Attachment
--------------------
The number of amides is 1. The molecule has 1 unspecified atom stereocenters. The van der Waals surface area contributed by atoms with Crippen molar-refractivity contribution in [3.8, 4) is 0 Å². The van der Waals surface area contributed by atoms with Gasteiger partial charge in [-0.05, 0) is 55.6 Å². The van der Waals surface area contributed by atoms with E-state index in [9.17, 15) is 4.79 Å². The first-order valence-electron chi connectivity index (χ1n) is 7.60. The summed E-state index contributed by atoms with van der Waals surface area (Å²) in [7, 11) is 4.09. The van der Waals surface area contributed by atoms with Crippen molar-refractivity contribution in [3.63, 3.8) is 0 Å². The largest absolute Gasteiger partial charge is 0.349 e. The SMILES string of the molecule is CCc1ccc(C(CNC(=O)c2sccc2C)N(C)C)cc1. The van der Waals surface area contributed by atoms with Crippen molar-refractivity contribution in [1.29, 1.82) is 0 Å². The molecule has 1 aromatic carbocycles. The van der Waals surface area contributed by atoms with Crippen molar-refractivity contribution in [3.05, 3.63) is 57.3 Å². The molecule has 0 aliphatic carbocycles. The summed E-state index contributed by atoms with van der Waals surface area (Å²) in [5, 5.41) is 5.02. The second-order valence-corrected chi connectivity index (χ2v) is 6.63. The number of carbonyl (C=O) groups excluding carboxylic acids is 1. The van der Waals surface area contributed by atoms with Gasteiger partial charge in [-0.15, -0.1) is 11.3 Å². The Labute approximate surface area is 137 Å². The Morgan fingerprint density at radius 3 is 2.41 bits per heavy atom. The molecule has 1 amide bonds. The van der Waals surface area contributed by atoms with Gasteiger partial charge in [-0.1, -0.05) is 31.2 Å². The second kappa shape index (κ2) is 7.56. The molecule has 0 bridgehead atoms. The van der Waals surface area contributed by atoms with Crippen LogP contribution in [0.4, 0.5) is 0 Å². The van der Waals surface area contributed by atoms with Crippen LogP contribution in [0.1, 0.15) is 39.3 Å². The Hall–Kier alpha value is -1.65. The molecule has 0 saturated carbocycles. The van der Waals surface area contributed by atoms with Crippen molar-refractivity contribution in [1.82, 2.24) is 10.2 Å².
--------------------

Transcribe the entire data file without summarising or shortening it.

The number of amides is 1. The molecule has 1 unspecified atom stereocenters. The van der Waals surface area contributed by atoms with Crippen molar-refractivity contribution in [3.8, 4) is 0 Å². The van der Waals surface area contributed by atoms with Gasteiger partial charge in [-0.05, 0) is 55.6 Å². The van der Waals surface area contributed by atoms with E-state index in [9.17, 15) is 4.79 Å². The first-order valence-electron chi connectivity index (χ1n) is 7.60. The summed E-state index contributed by atoms with van der Waals surface area (Å²) in [7, 11) is 4.09. The van der Waals surface area contributed by atoms with Crippen molar-refractivity contribution in [3.63, 3.8) is 0 Å². The largest absolute Gasteiger partial charge is 0.349 e. The SMILES string of the molecule is CCc1ccc(C(CNC(=O)c2sccc2C)N(C)C)cc1. The van der Waals surface area contributed by atoms with Crippen molar-refractivity contribution in [1.29, 1.82) is 0 Å². The molecule has 1 aromatic carbocycles. The van der Waals surface area contributed by atoms with Crippen molar-refractivity contribution in [3.05, 3.63) is 57.3 Å². The molecule has 0 aliphatic carbocycles. The summed E-state index contributed by atoms with van der Waals surface area (Å²) in [5, 5.41) is 5.02. The second-order valence-corrected chi connectivity index (χ2v) is 6.63. The number of carbonyl (C=O) groups excluding carboxylic acids is 1. The van der Waals surface area contributed by atoms with Gasteiger partial charge in [-0.15, -0.1) is 11.3 Å². The Labute approximate surface area is 137 Å². The Morgan fingerprint density at radius 3 is 2.41 bits per heavy atom. The molecule has 1 amide bonds. The van der Waals surface area contributed by atoms with Gasteiger partial charge in [-0.1, -0.05) is 31.2 Å². The second kappa shape index (κ2) is 7.56. The molecule has 0 bridgehead atoms. The van der Waals surface area contributed by atoms with Crippen LogP contribution in [0.4, 0.5) is 0 Å². The van der Waals surface area contributed by atoms with Crippen LogP contribution in [0.1, 0.15) is 39.3 Å². The Hall–Kier alpha value is -1.65. The molecule has 0 saturated carbocycles. The van der Waals surface area contributed by atoms with Crippen molar-refractivity contribution in [1.82, 2.24) is 10.2 Å².